The way people talk about cybersecurity, it’s as if it is something like a television or a new phone: something you can just buy. That’s not the truth. When you are seriously looking at how you can keep unwanted entities off your network, while having control over what you do with your technology, you need to look at it as three levels of security.
Physical security is one of those elements of business that you either love or hate. The people who love it tend to be deliberate, patient people. The people who don’t tend to want access right now and without hindrances. First, it is a balancing act. Secondly, it’s ants vs. elephants. You need to protect your investments, your staff, your data, and your physical technology.
There are all types of things that you can do to increase your level of physical security.
Protecting your place of business is extremely important and, on some level, has to be a priority. Problems of physical security don’t just extend to peddlers and madmen; they can more often result in more subdued problems such as cybercrime. To that end...
Cybersecurity can be a problem from inside your office, but more often it comes from outside your network, even if (as we’ll talk about later) it’s often triggered by someone on your side. In order to sufficiently protect your Internet-facing systems, you’ll need a plan that includes the following routine actions:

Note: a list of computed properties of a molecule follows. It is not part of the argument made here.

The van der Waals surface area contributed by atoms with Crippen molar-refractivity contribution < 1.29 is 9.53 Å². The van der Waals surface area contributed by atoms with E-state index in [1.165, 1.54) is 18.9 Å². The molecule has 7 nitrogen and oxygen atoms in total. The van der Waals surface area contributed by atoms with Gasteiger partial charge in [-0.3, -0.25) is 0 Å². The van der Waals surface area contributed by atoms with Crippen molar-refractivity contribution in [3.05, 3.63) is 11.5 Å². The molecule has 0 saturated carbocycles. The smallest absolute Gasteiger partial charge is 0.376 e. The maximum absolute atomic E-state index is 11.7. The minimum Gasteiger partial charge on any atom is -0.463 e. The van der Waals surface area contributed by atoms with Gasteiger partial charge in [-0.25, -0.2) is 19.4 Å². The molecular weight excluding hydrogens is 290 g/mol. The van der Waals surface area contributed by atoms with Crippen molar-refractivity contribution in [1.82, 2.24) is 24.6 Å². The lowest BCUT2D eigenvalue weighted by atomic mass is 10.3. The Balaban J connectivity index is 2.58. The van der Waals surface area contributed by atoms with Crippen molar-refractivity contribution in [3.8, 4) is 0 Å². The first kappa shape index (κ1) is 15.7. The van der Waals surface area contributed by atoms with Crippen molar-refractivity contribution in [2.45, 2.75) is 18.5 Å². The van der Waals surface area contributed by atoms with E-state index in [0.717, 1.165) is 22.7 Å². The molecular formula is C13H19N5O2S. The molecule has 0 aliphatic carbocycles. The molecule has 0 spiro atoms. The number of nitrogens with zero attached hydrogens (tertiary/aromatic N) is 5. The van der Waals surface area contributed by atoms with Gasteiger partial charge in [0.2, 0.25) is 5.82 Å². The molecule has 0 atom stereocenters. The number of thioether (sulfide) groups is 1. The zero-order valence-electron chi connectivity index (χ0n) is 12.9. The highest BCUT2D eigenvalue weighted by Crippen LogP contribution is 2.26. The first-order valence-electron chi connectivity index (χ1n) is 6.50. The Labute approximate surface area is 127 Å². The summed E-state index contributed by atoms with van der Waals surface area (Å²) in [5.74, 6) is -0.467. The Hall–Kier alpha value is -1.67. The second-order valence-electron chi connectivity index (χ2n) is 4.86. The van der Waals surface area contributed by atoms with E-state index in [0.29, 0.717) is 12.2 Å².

Now that you have all the tools in place, you have everything updated and you have eyes (actual or virtual) on your access points, you then come to the most difficult part of creating a three-level security plan that will protect your business’ digital and physical assets: training the assets themselves.
It’s true that you need to have a plan to train your employees on solid security practices. The problem becomes when you have taken all the steps that you were supposed to, invested heavily in the training and testing of each employee only to have someone make a mistake and cause major problems for your organization.
Most of the threats your business faces come into your network from cybercriminals and scammers of all types through your communications platforms. Each day, literally billions of phishing emails are sent, and you can only imagine how many scam calls someone may get per year. The point is that these problems are coming at your business from all directions and it would be a shame if someone on your team was the reason that your business is dealing with a major data leak or other digital disaster. So, if you aren’t actively training your staff about phishing and other cyberthreats, you have to start today. Some points of emphasis include:
Don’t let your business get hacked. The IT security experts at We Define IT can help implement the cybersecurity policy (and the tools) needed to ward off cyberattacks and keep your business’ data secure. Call us today at 888-234-WDIT (9348) .
Mr. Angaza has been changing the face of IT service for over 20 years. His unending commitment to technical excellence is only outmatched by his dedication to customer service and satisfaction.